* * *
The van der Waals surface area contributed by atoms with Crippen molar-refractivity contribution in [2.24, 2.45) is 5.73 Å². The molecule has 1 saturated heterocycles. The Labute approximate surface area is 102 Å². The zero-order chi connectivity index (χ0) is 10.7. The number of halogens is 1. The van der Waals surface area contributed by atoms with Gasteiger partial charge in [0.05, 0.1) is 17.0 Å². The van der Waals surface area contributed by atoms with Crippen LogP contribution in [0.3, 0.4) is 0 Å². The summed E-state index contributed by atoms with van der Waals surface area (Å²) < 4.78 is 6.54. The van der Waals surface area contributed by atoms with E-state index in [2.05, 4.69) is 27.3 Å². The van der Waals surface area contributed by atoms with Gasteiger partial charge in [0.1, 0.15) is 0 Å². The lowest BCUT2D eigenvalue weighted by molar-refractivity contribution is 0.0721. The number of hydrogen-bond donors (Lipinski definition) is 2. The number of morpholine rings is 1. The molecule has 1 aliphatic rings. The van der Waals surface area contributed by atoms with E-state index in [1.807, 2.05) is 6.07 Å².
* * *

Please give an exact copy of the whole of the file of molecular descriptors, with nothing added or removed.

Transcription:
The van der Waals surface area contributed by atoms with Crippen molar-refractivity contribution in [2.24, 2.45) is 5.73 Å². The molecule has 1 saturated heterocycles. The Labute approximate surface area is 102 Å². The zero-order chi connectivity index (χ0) is 10.7. The number of halogens is 1. The van der Waals surface area contributed by atoms with Gasteiger partial charge in [0.05, 0.1) is 17.0 Å². The van der Waals surface area contributed by atoms with Crippen LogP contribution in [0.3, 0.4) is 0 Å². The summed E-state index contributed by atoms with van der Waals surface area (Å²) < 4.78 is 6.54. The van der Waals surface area contributed by atoms with E-state index in [2.05, 4.69) is 27.3 Å². The van der Waals surface area contributed by atoms with Gasteiger partial charge in [0.1, 0.15) is 0 Å². The lowest BCUT2D eigenvalue weighted by molar-refractivity contribution is 0.0721. The number of hydrogen-bond donors (Lipinski definition) is 2. The number of morpholine rings is 1. The molecule has 1 aliphatic rings. The van der Waals surface area contributed by atoms with E-state index in [1.807, 2.05) is 6.07 Å².